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QCFC
Jacks outside backs leverage speed to gain offensive advantage
Their ability to get upfield benefit attack
 
Published Saturday, August 19, 2017 9:39 pm
by Ashley Mahoney

MATTHEWS—Traditional outside backs have their place.

Charlotte Independence defenders Austin Yearwood, Joel Johnson and Donnie Smith provide the ability to widen the pitch and catch opponents on counterattacks—traditional elements of the game that allow them to build out of the back.

“For how we play, it’s essential that we have outside backs [and] outside players that can get up and down the line,” Coach Mike Jeffries said following their 1-1 draw against Orlando Saturday. “That’s a key component for us.”

Said Smith, who is on loan from the MLS New England Revolution: “It benefits my style of play, because I tend to like the ball in space when I’m running onto it. I’m not as good coming back to it with my back to goal. The fact that they want guys to start bombing on, it really helps my style of play.”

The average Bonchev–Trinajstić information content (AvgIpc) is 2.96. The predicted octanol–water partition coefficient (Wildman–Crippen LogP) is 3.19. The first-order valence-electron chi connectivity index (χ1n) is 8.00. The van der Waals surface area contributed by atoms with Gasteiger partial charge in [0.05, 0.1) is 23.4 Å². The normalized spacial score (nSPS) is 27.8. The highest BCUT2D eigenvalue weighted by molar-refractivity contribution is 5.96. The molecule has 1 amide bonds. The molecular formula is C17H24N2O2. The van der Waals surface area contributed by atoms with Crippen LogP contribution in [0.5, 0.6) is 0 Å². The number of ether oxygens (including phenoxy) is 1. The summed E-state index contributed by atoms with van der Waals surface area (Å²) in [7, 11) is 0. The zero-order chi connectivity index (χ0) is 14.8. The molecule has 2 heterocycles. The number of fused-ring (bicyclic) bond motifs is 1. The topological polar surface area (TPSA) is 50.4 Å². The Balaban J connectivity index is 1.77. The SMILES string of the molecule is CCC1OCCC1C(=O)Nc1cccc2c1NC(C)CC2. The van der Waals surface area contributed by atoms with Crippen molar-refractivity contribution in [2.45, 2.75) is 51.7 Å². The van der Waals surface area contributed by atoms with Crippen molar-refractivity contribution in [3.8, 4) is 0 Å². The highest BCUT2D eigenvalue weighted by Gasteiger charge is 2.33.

Charlotte’s presence in the final third stems from the movement of the outside backs.

“For us, it’s a key component in how we want to attack,” Jeffries said. “The nice part for us is Austin, Joel, Donnie and Castillo [Dennis, who is on loan from the Colorado Rapids], when they come in, they’re very solid defenders first and foremost.”

Said midfielder David Estrada: “When you have guys outside who can be a little bit technical and keep the ball, like myself and Alex [Martinez], Enzo [Martinez] and Jorge [Herrera] it kind of gives us that ability to know that if we need someone to bail us out, we just play it out wide. Like I tell Austin, nine out of 10 times you’re going to beat somebody with your speed. Same with Joel. Austin is probably the fastest guy on the team. That’s the extra edge they give us in the attack.”

Yearwood has become a consistent presence in the starting XI in his second year with the jacks.

“Austin has improved greatly in his ability to read plays and to time his runs, and to get forward at the right time,” Jeffries said. “As he’s played, he’s gained more confidence in his ability off the ball to make the right choices, and to be clean and to make accurate passes.”

As he plays more minutes, Charlotte coaches encourage Yearwood to establish himself on the flank.

“Coach has been encouraging, me especially—Joel does it really well—to just take the initiative to bomb the line, go forward, and get behind their backs,” Yearwood said. “The more that we can do that on both sides, the more trouble we cause, because we’re just opening up space to whip in crosses, or opening up space in front of them for players like Alex or Estrada to come in.”

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